“Nothing comes easy” is a mantra fans of most clubs would like to adopt as their own. But there is something about Leeds United FC that suggests they have to pay a singularly high price for whatever success comes their way.
The glory days of Don Revie were marked as much by the pain of near misses as the joy of success, while the vintage served up by Howard Wilkinson’s side in the early 1990s could only be sipped after eight traumatic years in the second division.
Now, having endured nearly eight years of austerity under Ken Bates, the price paid for the excesses of the Ridsdale era at the turn of the millennium, the promise of new investment has tortured fans since June. And, four months since contact was first initiated, Dubai-based investment bank GFH Capital appear no nearer to depositing the required £50 million into the owner’s Monaco bank account.
For the Dubai Whites, the 100-plus-member supporters club in the United Arab Emirates, the prospect of a Gulf takeover is certainly appealing but, with few signs that a deal will be concluded any time soon, optimism is starting to fade – not least as questions have emerged about the financial viability of the banks’s parent, Gulf Finance House of Bahrain.
“In this part of the world there are a lot of people pretending to be wealthier than they are – many of them leveraged to the hilt,” says Dubai Whites vice-chairman Simon Green. “[GFH’s plan] is similar to the one Ridsdale used: spend heavily up front, and hope the team delivers. This is manageable if you have access to significant cash reserves, but we’ve seen how it works if you overstretch with borrowing.
“But I think GFH’s business model is simple; to make Leeds a more valuable asset, they need promotion to the Premier League. To get to the Premier League they understand that they need to first invest in players… Leeds has the infrastructure, history and support to be a top-six Premier League team.”
“There appears little doubt GFH want us promoted sooner rather than later,” echoes Pete Mackewicz. “GFH, or individuals within it, have the club at heart but are also keen to profit from the takeover… and a push to the top of the Championship will require additional on-field resources.”
Lee Cousens, though, is more cautious, reflecting a growing unease about the means and the motives of the potential new owners. “The reports do seem to indicate a lack of funds,” he says, “thus leading to us struggling in the transfer market again. A club the size of ours, and with a fan base like ours, deserves better.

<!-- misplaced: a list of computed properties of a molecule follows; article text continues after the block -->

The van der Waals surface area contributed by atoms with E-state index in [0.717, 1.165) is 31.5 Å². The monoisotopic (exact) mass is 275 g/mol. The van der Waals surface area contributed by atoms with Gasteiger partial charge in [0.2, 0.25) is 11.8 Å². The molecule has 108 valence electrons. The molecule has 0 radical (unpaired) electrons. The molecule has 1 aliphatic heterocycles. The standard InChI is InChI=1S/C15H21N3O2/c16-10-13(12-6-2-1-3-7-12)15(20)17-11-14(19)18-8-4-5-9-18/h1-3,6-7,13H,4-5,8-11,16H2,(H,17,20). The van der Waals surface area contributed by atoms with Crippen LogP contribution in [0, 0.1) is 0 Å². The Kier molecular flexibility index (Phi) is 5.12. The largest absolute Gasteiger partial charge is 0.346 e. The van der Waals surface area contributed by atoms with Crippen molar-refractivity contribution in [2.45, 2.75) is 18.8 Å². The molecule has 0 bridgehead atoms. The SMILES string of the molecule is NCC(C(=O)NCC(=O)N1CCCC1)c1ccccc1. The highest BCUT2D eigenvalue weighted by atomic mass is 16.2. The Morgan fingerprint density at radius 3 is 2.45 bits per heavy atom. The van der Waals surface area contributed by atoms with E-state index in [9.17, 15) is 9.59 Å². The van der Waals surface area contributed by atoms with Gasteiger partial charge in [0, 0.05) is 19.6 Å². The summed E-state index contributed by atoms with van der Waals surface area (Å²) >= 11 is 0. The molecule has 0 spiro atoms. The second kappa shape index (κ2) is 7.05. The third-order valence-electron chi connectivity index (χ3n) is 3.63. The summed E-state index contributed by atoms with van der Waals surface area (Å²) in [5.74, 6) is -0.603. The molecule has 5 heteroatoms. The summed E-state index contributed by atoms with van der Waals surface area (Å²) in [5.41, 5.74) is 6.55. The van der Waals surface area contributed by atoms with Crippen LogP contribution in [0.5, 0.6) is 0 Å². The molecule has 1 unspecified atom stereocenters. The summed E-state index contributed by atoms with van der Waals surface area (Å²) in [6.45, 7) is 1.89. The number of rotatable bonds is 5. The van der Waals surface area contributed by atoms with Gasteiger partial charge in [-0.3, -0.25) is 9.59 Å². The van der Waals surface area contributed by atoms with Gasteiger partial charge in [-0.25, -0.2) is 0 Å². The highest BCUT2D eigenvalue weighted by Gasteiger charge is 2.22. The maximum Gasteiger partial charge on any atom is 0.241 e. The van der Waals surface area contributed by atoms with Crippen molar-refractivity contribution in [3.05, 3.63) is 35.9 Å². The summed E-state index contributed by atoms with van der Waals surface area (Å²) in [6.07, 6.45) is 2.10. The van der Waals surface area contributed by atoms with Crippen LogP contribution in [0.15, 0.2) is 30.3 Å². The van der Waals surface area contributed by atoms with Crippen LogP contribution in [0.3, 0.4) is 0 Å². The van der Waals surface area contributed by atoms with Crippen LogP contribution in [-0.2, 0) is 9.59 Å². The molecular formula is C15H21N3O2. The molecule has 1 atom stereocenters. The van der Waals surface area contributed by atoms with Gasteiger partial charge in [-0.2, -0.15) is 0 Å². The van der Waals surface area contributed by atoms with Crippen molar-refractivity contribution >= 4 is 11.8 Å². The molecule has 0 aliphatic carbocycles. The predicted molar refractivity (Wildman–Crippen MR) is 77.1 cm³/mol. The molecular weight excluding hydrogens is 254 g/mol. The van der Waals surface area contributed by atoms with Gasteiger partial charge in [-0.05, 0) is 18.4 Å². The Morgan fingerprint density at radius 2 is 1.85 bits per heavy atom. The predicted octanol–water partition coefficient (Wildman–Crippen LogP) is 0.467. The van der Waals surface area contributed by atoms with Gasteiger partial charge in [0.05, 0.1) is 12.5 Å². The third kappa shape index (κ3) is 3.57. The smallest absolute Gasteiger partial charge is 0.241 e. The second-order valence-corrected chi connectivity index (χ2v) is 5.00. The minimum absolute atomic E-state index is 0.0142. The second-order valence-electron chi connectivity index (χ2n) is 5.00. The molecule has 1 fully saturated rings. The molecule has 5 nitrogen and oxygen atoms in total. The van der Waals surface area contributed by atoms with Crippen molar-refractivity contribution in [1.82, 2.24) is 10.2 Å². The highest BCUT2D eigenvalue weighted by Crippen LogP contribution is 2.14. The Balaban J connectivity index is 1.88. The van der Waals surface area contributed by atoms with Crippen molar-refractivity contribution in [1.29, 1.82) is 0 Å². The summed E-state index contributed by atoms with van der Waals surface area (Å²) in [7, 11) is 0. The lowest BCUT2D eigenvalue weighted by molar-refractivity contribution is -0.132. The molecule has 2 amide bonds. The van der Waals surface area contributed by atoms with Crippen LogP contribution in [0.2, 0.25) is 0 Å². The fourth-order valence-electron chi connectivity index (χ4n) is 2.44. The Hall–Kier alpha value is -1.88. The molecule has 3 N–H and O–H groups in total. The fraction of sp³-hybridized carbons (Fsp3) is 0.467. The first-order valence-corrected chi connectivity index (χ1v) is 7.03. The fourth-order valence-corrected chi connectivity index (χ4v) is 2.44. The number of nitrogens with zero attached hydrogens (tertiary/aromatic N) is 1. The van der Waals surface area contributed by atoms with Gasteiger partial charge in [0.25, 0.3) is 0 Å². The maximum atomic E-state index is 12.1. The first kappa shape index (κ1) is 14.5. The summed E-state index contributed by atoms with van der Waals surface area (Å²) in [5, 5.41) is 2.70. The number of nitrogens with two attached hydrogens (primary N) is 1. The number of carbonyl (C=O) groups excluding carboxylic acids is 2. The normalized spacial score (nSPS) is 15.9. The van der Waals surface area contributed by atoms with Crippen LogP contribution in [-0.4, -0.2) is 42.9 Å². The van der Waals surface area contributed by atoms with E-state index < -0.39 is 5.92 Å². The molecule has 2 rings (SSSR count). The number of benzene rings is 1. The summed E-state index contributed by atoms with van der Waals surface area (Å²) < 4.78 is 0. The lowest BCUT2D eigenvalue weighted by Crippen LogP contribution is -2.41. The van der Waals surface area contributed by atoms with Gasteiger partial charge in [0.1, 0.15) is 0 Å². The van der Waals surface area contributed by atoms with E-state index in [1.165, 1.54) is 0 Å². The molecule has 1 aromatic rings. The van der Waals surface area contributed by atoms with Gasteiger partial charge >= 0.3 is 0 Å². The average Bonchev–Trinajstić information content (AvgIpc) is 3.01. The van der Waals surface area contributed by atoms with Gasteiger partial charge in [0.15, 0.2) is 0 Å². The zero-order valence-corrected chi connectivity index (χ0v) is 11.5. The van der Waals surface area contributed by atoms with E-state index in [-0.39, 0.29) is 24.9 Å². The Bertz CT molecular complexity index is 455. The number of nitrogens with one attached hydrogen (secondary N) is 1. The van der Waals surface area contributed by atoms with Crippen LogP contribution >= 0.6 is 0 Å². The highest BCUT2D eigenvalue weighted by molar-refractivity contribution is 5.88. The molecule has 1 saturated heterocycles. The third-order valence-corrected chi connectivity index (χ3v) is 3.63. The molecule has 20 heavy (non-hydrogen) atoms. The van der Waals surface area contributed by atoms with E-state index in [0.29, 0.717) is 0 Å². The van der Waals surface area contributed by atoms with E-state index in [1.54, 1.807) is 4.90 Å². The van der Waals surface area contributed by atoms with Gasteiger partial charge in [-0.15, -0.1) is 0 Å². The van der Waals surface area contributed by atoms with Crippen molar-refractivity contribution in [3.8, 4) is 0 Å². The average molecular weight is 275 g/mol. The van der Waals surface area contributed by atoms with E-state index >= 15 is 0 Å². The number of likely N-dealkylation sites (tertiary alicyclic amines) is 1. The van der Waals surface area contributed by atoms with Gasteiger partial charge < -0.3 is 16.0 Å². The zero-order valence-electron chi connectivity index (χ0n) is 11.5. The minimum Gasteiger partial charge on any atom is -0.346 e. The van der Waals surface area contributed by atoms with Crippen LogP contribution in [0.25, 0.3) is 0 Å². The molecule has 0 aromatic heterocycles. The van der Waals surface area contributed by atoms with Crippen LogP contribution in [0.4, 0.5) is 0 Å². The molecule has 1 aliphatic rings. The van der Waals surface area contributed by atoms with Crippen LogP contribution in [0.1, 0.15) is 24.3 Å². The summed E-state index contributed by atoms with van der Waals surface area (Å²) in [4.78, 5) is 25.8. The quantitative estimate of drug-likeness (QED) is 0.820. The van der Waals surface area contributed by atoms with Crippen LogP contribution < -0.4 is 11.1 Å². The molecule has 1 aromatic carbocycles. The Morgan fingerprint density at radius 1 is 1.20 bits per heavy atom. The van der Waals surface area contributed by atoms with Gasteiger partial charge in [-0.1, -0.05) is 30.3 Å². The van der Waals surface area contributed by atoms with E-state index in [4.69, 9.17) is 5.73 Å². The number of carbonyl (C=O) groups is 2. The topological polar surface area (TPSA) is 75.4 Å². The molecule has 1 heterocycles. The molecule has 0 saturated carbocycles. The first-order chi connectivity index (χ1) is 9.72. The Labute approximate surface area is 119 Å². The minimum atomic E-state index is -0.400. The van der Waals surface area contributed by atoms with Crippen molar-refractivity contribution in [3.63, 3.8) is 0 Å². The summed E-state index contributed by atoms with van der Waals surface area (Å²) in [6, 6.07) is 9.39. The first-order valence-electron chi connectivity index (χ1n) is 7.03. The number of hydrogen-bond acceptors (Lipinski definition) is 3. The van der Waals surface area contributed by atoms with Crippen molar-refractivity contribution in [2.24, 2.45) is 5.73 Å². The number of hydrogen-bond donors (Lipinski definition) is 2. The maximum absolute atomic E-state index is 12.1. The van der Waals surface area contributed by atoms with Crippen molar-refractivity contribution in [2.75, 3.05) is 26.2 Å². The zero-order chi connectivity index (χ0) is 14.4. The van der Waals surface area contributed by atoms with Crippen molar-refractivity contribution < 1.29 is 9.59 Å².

“I agree Bates needs to go, but will it be a case of ‘out of the frying pan into the fire’ with GFH?”
GFH’s ability to finance this deal is certainly coming under increasing scrutiny, notably in a damning article from Reuters that cited heavy losses and a number of incomplete development projects. But most of the Dubai Whites assume that the necessary funds are already in place. Pete Mackewicz even has “a sneaking suspicion that there is one (or several) big hitting backers” lining up behind the bid.
That said, the drip-feeding of information, much of it negative, has impacted expectations. Initial hopes of a second Sheikh Mansour bin Zayed al-Nahyan, the man who bankrolled Manchester City’s title triumph last season, have now been reduced to the acceptance of anyone who can hasten the departure of the ever-unpopular Bates.
“I think it’s fair to say that no Leeds fan wants to see the club spend beyond its means and end up back in League One or in Portsmouth’s situation,” says Dan Galley, secretary of the Dubai Whites. “Nor do I think we really want a billionaire where the sense of achievement could be overshadowed. What we want is an owner who matches our ambitions as fans and invests an adequate percentage of the club’s turnover into the team.”
It’s perhaps little surprise, then, that many of the fans would actually be happy for other potential investors to come forward – even if that meant extending an already protracted process.
“As supporters and stakeholders, we should want what is the best for the long term future of our club,” Galley says. “Should another investor be interested who has the power and knowledge to serve our club better then I think they should be given the opportunity to stake a claim, even if it delayed the process.”
It’s clear, though, that a further three, four or even 12 months of negotiations is an unpalatable prospect, especially with the accompanying information black hole – thanks to confidentiality clauses – and endless social media in-fighting among fans.
GFH Capital and their Leeds-born deputy chairman David Haigh began this process as saviours. While the Dubai Whites, the fans on their doorstep, remain cautiously optimistic of the new dawn they could usher in, it seems some of the goodwill has already been squandered.
Ultimately, as Lee Cousens says, they support a football team, not a boardroom.
“It’s the results on the pitch that count to most fans,” he says. “When we win, which we seem to have done a bit this season, we quickly forget the takeover news. If the deal collapses tomorrow and Bates is chairman for another seven years, we’ll still be Leeds United. And he can’t take that away from us.”
The Dubai Whites gather for live games in the Goodfellas pub in the Ramee Rose Hotel, Tecom, Dubai. For more information, contact: Dubaiwhites@gmail.com